A few years ago, in 2004 to be exact, Rosalie Asher died. After her funeral, her niece Bonnie Fovinci was sorting through Rosalie’s office, making two piles of stuff. One to save and one to throw out.
She picked up a black vase from the shelf next to Rosalie’s desk. Junk, she thought, preparing to toss it on the ‘throw out’ pile. Instead, she weighed it in her hands. It was heavier than a vase needed to be. Looking closely at it, she discovered it was metal. And not really black, but more of a dark, smokey gray color. There were some scratches on the base. No, they were letters inscribed into the metal. A name and two dates.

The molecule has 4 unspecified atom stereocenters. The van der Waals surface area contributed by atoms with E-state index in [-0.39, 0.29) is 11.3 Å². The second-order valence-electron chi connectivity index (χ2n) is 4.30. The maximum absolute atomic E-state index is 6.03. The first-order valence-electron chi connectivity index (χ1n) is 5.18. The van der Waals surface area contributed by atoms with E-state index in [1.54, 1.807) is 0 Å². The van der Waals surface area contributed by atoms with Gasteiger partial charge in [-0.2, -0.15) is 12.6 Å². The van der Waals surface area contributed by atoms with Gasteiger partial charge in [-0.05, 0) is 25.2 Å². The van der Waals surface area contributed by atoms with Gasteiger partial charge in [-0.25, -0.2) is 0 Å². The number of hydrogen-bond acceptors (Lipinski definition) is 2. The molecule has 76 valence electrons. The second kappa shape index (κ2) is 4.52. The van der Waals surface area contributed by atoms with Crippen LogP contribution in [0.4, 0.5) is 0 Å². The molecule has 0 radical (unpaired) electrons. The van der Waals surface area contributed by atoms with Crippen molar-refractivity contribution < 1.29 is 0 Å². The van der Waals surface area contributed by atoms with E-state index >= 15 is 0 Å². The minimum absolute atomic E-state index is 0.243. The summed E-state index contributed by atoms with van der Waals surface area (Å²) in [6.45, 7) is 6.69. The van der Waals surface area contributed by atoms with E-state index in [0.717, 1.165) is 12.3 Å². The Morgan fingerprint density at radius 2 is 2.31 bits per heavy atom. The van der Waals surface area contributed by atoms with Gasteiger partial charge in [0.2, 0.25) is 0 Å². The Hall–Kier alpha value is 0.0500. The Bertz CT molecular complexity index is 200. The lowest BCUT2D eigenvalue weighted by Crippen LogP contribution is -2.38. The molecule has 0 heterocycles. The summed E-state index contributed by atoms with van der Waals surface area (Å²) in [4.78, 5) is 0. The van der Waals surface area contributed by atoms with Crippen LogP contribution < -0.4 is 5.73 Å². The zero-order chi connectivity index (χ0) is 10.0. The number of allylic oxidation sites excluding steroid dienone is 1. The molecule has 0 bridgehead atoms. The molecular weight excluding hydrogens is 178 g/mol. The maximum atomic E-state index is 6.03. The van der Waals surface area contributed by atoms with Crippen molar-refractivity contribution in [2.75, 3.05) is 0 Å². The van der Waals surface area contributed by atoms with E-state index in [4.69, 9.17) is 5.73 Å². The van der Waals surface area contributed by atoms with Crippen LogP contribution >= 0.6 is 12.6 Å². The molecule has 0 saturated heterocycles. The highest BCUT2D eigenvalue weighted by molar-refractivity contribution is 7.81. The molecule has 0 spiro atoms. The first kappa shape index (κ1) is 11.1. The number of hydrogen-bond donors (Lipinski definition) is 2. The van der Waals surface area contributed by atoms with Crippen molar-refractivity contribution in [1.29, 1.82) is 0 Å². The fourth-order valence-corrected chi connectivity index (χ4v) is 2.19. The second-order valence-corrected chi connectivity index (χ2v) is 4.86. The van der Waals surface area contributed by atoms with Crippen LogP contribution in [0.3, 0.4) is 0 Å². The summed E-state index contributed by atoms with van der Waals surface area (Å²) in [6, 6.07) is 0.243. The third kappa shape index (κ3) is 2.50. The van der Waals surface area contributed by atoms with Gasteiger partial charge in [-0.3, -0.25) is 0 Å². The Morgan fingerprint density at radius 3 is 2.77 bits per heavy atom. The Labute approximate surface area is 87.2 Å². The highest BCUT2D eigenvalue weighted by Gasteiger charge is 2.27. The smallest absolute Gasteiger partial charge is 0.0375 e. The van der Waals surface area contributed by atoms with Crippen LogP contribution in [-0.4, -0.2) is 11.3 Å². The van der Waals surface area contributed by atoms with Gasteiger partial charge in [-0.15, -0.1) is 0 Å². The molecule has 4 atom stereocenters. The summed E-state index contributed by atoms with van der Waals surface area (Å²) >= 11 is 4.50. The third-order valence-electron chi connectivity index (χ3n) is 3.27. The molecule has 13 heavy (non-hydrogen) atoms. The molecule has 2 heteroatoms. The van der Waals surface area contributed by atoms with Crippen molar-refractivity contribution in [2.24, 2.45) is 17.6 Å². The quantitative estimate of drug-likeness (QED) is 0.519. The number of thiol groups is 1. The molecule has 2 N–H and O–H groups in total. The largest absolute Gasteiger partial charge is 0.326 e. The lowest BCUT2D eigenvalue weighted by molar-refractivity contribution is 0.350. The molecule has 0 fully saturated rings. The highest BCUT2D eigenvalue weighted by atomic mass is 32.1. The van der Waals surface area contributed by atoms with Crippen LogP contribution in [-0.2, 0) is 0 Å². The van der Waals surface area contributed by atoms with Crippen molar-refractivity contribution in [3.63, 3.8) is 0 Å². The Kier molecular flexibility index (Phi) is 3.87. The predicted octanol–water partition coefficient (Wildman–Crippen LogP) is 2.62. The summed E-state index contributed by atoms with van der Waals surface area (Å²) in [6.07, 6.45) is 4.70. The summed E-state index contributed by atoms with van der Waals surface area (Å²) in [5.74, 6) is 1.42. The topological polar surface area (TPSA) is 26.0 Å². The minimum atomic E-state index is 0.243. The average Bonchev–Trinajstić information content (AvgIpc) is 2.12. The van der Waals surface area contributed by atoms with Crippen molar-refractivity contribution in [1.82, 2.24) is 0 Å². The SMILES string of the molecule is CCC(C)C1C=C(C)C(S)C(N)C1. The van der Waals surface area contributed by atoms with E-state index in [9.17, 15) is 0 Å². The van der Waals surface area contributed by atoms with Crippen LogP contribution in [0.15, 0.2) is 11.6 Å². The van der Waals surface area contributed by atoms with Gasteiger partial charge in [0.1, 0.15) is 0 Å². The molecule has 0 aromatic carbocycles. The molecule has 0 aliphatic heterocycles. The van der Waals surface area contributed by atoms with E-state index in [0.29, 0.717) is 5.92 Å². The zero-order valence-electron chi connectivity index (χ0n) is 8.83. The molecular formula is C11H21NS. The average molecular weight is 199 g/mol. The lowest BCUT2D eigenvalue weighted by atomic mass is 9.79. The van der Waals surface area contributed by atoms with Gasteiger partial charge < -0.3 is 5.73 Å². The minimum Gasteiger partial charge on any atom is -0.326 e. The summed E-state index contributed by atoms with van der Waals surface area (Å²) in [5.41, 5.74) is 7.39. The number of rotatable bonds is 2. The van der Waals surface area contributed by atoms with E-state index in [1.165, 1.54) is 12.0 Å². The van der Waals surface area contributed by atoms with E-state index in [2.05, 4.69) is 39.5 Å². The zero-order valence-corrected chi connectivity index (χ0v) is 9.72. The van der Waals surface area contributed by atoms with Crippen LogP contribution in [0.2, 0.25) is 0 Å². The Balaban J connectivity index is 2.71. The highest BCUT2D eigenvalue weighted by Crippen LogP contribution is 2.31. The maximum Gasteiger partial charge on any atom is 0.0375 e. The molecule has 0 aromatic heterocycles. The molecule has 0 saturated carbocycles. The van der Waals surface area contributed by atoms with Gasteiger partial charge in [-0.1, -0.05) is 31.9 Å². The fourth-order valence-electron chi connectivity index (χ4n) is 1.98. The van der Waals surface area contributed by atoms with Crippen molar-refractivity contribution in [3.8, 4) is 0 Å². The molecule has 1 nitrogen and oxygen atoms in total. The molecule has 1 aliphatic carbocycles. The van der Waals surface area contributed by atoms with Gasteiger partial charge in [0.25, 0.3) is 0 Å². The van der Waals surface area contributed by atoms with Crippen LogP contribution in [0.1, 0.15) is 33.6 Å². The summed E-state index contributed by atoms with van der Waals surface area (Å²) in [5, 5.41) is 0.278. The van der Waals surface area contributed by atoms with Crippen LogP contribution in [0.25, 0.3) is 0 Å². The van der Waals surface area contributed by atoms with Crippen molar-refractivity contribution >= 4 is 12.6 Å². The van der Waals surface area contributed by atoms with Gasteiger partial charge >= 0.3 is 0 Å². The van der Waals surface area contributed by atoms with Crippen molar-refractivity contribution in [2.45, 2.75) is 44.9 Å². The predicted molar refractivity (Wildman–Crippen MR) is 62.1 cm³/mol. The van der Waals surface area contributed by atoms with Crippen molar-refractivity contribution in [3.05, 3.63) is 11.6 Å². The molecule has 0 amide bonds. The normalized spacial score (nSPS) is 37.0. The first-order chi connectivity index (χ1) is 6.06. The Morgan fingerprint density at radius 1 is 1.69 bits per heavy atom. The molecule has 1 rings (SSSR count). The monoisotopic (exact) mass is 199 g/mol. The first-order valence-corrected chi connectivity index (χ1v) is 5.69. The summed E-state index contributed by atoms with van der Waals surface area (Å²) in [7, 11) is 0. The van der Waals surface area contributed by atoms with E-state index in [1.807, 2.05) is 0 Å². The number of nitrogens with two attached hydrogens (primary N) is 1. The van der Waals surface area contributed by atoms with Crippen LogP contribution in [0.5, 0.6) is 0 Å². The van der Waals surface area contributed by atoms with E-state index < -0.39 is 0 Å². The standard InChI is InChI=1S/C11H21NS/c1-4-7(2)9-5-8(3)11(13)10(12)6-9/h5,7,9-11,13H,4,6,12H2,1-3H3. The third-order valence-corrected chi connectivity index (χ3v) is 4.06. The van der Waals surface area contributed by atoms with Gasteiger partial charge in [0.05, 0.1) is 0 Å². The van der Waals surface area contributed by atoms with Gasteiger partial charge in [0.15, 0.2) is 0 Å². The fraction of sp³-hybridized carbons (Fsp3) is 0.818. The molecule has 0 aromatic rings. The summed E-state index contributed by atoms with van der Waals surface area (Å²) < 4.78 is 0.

Holding the vase up to the sunlight, she angled it so she could read the name. When she read it she stopped breathing for a few seconds. Slowly she sat down in Rosalie’s chair behind the desk.
Setting the black vase on the desk in front of her, she stared at it, lost in thoughts of a past gone by. It wasn’t a vase. It was an urn. The kind of urn that held the cremated remains of dead people. Only this urn was empty.